[Editor’s note: Guest post written by Tiffany Haigh, Librarian for Kirklees Libraries about the evolution of storywalks over the last 9 years in Kirklees]
Family storywalks, combining exercise with book-related activities, have been running in Kirklees Libraries for over nine years. In this time, they’ve developed from simple picture hunts during a walk, to a tool we’ve used to build relationships with communities, deliver high-quality events at low cost and engage with hard to reach groups.
What is a storywalk?
A storywalk is an opportunity to bring books out of the library, to promote reading and libraries in an alternative environment, to bring stories to life and allow families to combine reading with physical activity. Storywalks give children the opportunity to develop literacy skills while playing and ensure the whole family partakes in fun, healthy outdoor exercise.
Types of storywalks
Storywalks have two basic formats, picture trails and nature hunts.
Picture trails involve a treasure hunt themed around a children’s picture book. The event usually starts with reading the book and then children look for characters or elements from the book that have been hidden around the outdoor space. The whole event could take place in a park, or the pictures could be along the route between the library and another community venue. We usually add a craft element, sometimes using items found in the natural environment, for example the broom in our Room on the Broom Halloween picture trail.
Nature hunts are an innovative way to engage children with non-fiction resources. They involve learning about habitats and wildlife by exploring local outdoor spaces as a family, discovering where to find wildlife and view it up close. Then we use junior non-fiction resources to find out more about the wildlife discovered.
Why do a storywalk?
To bring books to life and get families reading. By bringing books outdoors and pairing them with physical activity, storywalks inspire reluctant readers and help awaken a love of books and reading.
A lovely way to spend a morning. Combining parks with books is a genius idea. Well done Kirklees Libraries! Would like this every school holiday.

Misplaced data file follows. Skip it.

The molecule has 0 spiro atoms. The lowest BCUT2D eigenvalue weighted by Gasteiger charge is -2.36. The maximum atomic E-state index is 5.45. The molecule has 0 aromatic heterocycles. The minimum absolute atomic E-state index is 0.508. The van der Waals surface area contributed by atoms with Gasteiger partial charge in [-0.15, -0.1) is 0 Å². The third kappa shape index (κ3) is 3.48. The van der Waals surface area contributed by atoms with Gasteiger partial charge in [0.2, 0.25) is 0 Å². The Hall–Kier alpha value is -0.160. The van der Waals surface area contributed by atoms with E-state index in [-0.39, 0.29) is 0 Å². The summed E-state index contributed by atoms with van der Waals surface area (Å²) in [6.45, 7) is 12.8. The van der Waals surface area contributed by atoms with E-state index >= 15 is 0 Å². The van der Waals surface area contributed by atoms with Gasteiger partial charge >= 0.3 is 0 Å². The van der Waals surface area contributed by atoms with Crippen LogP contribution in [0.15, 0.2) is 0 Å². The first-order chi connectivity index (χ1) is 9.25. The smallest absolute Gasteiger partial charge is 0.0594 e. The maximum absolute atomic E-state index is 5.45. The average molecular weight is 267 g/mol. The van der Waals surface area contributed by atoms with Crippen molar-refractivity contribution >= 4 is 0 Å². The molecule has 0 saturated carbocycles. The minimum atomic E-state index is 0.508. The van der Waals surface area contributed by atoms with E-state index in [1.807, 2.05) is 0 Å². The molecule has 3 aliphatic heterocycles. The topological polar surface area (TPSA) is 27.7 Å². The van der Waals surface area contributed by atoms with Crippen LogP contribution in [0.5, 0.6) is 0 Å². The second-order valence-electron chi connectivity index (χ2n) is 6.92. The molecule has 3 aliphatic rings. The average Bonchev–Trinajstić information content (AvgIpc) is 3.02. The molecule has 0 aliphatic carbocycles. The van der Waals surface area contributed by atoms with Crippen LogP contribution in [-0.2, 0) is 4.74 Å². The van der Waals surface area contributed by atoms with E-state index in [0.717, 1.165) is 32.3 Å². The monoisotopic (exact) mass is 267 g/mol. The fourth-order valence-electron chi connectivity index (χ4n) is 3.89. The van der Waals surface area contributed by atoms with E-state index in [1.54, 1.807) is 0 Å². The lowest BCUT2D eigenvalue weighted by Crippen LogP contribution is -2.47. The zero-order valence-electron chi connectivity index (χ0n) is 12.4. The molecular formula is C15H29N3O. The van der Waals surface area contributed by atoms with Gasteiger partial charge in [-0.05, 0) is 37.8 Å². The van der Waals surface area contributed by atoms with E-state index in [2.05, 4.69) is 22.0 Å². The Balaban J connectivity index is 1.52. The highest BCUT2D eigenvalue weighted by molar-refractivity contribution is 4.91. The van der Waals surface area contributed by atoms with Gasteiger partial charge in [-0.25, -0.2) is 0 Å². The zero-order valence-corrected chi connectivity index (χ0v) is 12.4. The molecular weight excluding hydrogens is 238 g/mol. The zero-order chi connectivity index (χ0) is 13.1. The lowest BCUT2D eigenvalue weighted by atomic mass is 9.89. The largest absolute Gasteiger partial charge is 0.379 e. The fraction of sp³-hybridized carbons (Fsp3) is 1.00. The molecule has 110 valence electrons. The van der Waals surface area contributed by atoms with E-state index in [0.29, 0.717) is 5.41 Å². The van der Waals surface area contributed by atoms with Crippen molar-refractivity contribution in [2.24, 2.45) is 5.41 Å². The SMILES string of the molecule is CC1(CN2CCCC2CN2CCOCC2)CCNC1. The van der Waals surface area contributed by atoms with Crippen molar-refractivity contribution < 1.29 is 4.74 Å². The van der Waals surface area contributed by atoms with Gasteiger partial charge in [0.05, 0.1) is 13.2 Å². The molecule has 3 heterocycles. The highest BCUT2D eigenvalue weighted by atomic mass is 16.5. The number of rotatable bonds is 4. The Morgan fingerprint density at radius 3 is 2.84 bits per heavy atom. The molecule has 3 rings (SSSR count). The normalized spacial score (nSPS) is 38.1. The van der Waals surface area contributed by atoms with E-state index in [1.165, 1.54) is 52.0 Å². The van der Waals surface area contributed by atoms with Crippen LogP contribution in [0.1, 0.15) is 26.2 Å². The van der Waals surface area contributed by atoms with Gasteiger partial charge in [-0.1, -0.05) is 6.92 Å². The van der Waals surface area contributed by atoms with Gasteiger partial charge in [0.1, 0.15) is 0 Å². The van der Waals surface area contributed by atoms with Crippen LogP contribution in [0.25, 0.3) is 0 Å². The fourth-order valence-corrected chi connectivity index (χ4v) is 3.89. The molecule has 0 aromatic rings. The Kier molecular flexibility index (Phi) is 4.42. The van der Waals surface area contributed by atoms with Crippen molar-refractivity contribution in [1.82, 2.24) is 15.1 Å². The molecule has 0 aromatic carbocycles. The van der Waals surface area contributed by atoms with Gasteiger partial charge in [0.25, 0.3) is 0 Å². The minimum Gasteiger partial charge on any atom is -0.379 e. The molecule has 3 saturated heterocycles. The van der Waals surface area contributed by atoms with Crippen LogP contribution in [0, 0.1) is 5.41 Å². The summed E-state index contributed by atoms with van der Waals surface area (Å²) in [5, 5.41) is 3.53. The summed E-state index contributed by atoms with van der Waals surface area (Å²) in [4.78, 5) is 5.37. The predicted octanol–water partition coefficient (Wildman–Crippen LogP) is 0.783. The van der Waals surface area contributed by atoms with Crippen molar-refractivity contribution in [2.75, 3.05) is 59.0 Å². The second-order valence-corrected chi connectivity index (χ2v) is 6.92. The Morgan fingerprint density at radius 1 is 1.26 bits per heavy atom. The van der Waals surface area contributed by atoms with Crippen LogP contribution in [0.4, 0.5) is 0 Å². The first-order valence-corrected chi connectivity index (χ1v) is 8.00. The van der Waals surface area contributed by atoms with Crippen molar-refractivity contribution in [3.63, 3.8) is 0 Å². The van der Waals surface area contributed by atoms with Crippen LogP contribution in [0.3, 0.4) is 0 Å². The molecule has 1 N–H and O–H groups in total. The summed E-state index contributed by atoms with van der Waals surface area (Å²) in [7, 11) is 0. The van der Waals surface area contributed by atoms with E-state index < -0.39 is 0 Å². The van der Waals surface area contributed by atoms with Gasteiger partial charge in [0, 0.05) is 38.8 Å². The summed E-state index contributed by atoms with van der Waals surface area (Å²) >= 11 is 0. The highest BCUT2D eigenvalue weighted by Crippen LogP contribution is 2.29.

To give families the opportunity to learn together. Family learning has a positive impact on a child’s development and attainment. Evidence shows that family learning has important wider benefits to both children and parents, impacting on confidence, self-esteem, motivation to learn, parenting skills and practices and health and well-being.
First shared experience with my family like this. We’ll definitely do it again!
To promote health and wellbeing. Our storywalks programme was initially developed in response to the increased threat of childhood obesity and designed to specifically appeal to families. Storywalks encourage activity amongst families, whilst contributing to increased mental wellbeing and lessening the dependence on sedentary behaviour.
Thank you for a wonderful time. Great outdoor activities for children. Nice and kind, helpful volunteers. I’m still smiling! We can’t wait to come meet you next time.
Storywalks bring communities together and promote a shared sense of place. Bringing local families together to explore and create in a local community location helps form a sense of community, improves socialisation integration, and promotes ownership and belonging of community spaces. Using local volunteers to support the programme enhances these outcomes whilst empowering communities to do more for themselves.